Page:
Skip To Content

How I solved New York’s cream cheese shortage in 24 hours

I’ll get right to the point: the easiest and most delicious way to overcome the Great Cream Cheese Shortage of 2021 is to make it yourself.

As the New York Times reported, a combination of skyrocketing demand, supply chain issues and even the odd cyberattack has led New York delis and supermarkets scrambling for non-existent product. Production fell 7% in October compared to the previous year.

The shortage caused the production line at Junior’s Cheesecake, which paddles through 40,000 pounds of Philadelphia cream cheese every 36 hours, to grind to a halt Dec. 3, the first time in 71 years.

Fortunately, you can make do with a little less than 40,000 pounds. Also, in the world of cheesemaking, cream cheese is an entry level, training wheels, color-by-numbers recipe. If you screw it up, you will likely still end up with something very good to eat.

I know that because I’ve screwed it up. Earlier this week when I set out to solve the shortage, I used an expired culture that didn’t properly activate. The result was almost a quart of creme fraiche. There are worse things in life, and in my refrigerator.

But cooking something new is always a leap of faith, a dare with manageable downsides. I have faith you will succeed, and for your very brief efforts you’ll get a spread for your bagel that is smooth, fresh and clean-tasting, with none of the gobby gumminess of store-bought or even most deli-counter cheeses.

The key is to start with the best milk and cream you can find. Organic for sure, and the fresher the better. You probably won’t save money making your own cream cheese — but at least, come Sunday, your bagels won’t be bare.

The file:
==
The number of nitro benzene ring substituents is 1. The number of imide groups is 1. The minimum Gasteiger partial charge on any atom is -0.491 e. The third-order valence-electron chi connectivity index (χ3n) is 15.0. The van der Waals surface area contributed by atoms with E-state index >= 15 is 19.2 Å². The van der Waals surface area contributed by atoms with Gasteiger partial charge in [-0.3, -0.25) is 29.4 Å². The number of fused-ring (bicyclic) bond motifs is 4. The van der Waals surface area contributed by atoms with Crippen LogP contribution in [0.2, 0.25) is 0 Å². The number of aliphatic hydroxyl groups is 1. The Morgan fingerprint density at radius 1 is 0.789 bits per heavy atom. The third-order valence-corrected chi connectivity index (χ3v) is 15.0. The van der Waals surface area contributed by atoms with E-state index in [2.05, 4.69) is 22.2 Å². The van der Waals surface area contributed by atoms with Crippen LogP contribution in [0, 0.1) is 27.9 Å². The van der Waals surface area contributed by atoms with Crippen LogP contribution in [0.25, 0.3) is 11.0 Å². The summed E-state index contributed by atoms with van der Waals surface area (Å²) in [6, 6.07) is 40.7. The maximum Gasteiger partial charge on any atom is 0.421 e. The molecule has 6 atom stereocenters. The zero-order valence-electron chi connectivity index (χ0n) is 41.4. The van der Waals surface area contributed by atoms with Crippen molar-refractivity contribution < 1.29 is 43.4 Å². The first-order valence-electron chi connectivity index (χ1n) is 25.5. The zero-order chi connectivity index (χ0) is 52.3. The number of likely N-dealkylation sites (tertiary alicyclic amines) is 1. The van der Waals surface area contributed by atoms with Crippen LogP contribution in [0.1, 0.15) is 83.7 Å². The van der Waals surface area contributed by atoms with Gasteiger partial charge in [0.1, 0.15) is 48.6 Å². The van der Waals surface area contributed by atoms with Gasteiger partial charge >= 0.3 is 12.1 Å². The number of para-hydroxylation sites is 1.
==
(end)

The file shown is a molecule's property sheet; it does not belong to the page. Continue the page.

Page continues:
Homemade Cream Cheese

Makes 1 1/2 pounds

This recipe is adapted from recipes in Homesteaders of America and​​. Yes you can substitute milk for cream but, um, that’s why it’s called “cream” cheese.

1 quart whole milk (not ultrapasteurized)
1 quart heavy cream (not ultrapasteurized)
¼ teaspoon Flora Danica or mesophilic cheese starter
3 drops liquid vegetable rennet (dissolved into 2 tablespoons filtered water)
¾ teaspoon salt

In a large and very clean pot, slowly heat milk and cream to 75 degrees F., stirring gently. If it goes over, let cool.

Sprinkle culture over the top and let sit 2 minutes. Gently stir in with a clean spoon. Add rennet, stirring thoroughly and slowly for 2 minutes.

Place milk in a warm spot, cover, and let sit 12-24 hours. At that point, the milks will have coagulated and the sides should come away when prodded with a knife.

Scoop curds into a sieve or colander lined with cheesecloth. Cover and let drain for 12-36 hours. Place in your container, stir in salt and refrigerate.


Republish This Story

Please read before republishing

We’re happy to make this story available to republish for free, unless it originated with JTA, Haaretz or another publication (as indicated on the article) and as long as you follow our guidelines. You must credit the Forward, retain our pixel and preserve our canonical link in Google search.  See our full guidelines for more information, and this guide for detail about canonical URLs.

To republish, copy the HTML by clicking on the yellow button to the right; it includes our tracking pixel, all paragraph styles and hyperlinks, the author byline and credit to the Forward. It does not include images; to avoid copyright violations, you must add them manually, following our guidelines. Please email us at [email protected], subject line “republish,” with any questions or to let us know what stories you’re picking up.

We don't support Internet Explorer

Please use Chrome, Safari, Firefox, or Edge to view this site.